Michael, firstly let me quote the head of your original message, just so
I/we don't get too confused, especially by all the gratuitous re-quoting
of subsequent 'relative irrelevancies' like your dmesg ..

>I am trying to migrate my /usr to a newly installed
>SCSI drive. Up until yesterday I had /, /var, /usr on
>a 5 Gig drive and my /home was on another 60 Gig
>drive, which was fine because it had no GUI and
>functioned mostly as a server.

Ok, so /home was its own drive, one slice.  This would suggest that you
didn't have /home as a soft link in / but you should check 'ls -la /' to
be sure that's the case, ie that a link hasn't crept in somehow.  If one
has, delete it.  Also check that your 'old' /usr dir has no link to
/home lying around, which might account for some of this oddness,
especially since your tar and (I'd consider potentially hairy) 'mv * ..'

>Last night I added a third drive, with a capacity
>around 18G; since my other two drives are hard-wired
>in /boot/device.hints, there were no problems with
>device numbering. I wrote down the device name
>(/dev/da2) and proceeded to sysinstall to first create
>a FreeBSD partition and then the only slice within
>that partition. I named it /user.

And you intended to leave /home on the 60G drive?  Its not clear what
you intended to put on the new /user, or was it just an intermediary?

I think I may have called it '/fred' till the process was finished, but
never mind .. back to the more recent, with formatting touched up a tad: 

On Mon, 20 Aug 2007 19:28:51 -0400 (EDT) Michael S <[EMAIL PROTECTED]> wrote:

 > Here's df -k output:
 > Filesystem  1K-blocks     Used    Avail Capacity 
 > Mounted on
 > /dev/da0s1a    507630    85046   381974    18%    /
 > devfs               1        1        0   100%    /dev
 > /dev/da0s1e    495726       10   456058     0%    /tmp
 > /dev/da0s1f   3733038  2869704   564692    84%    /user
 > /dev/da0s1d    495726   110700   345368    24%    /var

So that /user is your old /usr, right?  Do an 'ls -la /user' and check
its contents are the same as your new /usr below.  Also 'du -d1 /user'
should look like 'du -d1 /usr'.  Neither should contain a link to /home

 > /dev/da1s1d  68431992 27948332 35009102    44%    /usr/home
 > /dev/da2s1d  17213408  2882922 12953414    18%    /usr

This looks confused.  I think you want /home (not /usr/home) to be your
60G da1s1d, don't you?  As is, the mountpoint is on the 17G da2s1d,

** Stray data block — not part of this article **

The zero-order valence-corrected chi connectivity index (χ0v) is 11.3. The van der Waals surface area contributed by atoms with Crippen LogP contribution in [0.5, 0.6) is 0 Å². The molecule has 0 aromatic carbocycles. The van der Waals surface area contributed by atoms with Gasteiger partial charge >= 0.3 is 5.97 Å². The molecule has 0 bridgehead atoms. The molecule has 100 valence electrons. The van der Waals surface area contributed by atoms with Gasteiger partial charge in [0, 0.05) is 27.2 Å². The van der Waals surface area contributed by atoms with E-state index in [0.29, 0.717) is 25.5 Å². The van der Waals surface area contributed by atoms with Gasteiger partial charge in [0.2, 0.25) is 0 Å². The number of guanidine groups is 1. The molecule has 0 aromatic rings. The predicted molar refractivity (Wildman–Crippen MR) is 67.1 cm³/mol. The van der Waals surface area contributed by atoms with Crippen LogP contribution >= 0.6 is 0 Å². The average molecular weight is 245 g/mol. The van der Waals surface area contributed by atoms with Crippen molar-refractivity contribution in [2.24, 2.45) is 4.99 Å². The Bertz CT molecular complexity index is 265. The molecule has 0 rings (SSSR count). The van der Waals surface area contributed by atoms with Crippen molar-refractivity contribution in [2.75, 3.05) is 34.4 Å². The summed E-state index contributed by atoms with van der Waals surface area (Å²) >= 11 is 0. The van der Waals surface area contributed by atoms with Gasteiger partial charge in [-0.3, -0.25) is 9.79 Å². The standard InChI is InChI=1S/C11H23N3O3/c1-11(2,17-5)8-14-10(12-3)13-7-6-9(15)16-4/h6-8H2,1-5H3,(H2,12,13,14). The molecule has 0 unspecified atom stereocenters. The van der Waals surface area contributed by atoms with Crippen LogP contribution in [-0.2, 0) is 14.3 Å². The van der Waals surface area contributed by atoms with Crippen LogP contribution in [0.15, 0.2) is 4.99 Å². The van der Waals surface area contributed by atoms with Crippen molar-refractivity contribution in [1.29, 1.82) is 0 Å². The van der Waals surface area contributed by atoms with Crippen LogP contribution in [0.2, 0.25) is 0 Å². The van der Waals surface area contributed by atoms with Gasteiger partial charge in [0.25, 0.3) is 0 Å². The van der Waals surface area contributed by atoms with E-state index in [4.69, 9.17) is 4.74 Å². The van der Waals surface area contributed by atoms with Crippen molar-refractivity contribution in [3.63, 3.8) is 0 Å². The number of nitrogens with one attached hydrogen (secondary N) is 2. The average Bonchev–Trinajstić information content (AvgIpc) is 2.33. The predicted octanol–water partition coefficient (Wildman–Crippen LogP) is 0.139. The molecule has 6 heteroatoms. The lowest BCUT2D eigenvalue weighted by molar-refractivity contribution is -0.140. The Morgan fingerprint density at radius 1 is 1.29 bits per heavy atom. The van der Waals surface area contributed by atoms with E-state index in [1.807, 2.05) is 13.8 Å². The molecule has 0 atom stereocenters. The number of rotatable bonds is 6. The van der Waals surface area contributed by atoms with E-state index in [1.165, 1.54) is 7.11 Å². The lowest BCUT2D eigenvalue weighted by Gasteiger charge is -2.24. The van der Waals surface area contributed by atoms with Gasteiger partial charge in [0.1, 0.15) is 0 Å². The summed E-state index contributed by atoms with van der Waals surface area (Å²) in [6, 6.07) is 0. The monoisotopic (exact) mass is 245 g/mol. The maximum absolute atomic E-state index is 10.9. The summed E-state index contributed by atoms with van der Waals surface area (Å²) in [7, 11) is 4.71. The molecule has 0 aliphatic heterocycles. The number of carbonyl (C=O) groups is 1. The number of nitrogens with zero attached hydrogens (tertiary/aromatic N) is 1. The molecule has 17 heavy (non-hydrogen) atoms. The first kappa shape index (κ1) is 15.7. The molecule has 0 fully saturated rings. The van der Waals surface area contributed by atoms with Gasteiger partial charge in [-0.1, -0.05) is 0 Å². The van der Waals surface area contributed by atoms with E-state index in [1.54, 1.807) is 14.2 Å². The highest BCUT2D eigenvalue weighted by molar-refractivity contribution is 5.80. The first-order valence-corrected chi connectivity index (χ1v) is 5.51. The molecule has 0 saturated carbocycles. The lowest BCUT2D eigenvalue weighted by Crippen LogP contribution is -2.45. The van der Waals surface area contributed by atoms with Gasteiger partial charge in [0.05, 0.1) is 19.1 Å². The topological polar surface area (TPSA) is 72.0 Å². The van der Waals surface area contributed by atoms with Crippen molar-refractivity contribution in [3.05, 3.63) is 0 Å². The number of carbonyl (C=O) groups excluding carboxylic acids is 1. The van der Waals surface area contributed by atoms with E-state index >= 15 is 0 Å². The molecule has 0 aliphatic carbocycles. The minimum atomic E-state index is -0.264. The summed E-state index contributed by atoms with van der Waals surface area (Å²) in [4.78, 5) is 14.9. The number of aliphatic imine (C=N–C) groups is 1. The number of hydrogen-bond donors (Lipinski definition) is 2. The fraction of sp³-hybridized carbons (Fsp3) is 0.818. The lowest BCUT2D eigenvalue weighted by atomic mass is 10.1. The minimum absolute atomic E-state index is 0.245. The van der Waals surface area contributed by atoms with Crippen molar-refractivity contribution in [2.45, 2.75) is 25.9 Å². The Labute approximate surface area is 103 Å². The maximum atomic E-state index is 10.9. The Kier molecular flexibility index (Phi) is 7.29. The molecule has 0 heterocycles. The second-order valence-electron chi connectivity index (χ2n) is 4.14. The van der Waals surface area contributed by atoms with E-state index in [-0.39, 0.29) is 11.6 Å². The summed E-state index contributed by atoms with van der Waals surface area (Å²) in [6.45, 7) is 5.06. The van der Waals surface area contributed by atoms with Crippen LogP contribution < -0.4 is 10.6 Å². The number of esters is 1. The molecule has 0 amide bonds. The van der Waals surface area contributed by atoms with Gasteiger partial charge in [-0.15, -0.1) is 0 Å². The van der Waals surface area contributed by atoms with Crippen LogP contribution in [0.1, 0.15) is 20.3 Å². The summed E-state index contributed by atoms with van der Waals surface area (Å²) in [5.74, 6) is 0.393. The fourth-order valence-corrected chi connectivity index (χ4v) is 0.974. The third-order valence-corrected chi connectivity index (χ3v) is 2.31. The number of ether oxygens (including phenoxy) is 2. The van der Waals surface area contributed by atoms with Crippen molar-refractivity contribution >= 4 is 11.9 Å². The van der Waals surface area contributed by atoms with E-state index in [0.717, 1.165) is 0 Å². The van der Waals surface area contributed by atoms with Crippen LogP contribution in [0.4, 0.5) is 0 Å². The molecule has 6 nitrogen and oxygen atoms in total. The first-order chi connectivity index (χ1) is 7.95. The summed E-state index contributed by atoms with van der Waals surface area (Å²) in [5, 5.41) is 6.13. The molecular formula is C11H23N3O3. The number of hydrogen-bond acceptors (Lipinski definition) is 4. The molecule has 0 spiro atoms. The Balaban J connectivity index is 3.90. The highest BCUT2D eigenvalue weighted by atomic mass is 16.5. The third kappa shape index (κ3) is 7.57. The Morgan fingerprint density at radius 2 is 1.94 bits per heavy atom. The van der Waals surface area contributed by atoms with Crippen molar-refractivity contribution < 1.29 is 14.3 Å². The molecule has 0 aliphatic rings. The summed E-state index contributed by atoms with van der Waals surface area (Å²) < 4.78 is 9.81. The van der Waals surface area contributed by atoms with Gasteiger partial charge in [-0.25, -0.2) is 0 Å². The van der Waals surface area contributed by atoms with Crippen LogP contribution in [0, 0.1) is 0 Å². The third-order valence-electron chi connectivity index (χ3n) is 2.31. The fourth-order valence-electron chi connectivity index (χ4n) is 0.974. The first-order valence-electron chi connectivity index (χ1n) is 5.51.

which would a) actually need to be mounted first, and b) contain a
/usr/home dir to mount it on.

Better would be to mkdir /home, and mount it directly on there.

 > When I go back to the old /usr by editing fstab:
 > /dev/da0s1b             none            swap    sw    0       0
 > /dev/da1s1b             none            swap    sw    0       0
 > /dev/da0s1a             /               ufs     rw    1       1
 > /dev/da0s1e             /tmp            ufs     rw    2       2
 > /dev/da0s1f             /usr            ufs     rw    2       2
 > /dev/da0s1d             /var            ufs     rw    2       2

 > /dev/da1s1d             /home           ufs     rw    2       2
 > /dev/da2s1d             /user           ufs     rw    2       2
 > /dev/acd0               /cdrom          cd9660  ro,noauto       0       
 > I get into my home directory with no problem.

Right, so you do have a /home directory, not a link there?  Use ls -la
to confirm contents of /, /home and /usr (and /usr/home, if present),
with either the old or the new setup, which might help point out where
this confusion is occuring, especially if there are any links involved.

Also, the realpath command can be useful to discombobulate any links, ie
'cd ~michael ; realpath .'

 > --- Jerry McAllister <[EMAIL PROTECTED]> wrote:
 > > On Mon, Aug 20, 2007 at 06:52:12PM -0400, Michael S
 > > wrote:
 > > 
 > > > I tried the earlier suggested dump/restore:
 > > > %cd /user
 > > > %dump -L -f - /usr | restore -r -f -
 > > > 
 > > > When I log-in over ssh I get:
 > > > Could not chdir to home directory /home/michael:
 > > No
 > > > such file or directory.
 > > 
 > > Well, is there a directory named    /home/michael
 > > 
 > > It looks like there is a file system mounted as
 > > /home.
 > > I am guessing that has not changed.   But, it is
 > > telling you
 > > that it cannot find that directory.   Are there some
 > > links
 > > messing you up?
 > > 
 > > What does  'df -k'   show?
 > > 
 > > ////jerry

I'll leave it there, trying to keep the re-quoting level down, but Jerry
and I seem to be on the same page, if reading it in a different order :)

Cheers, Ian

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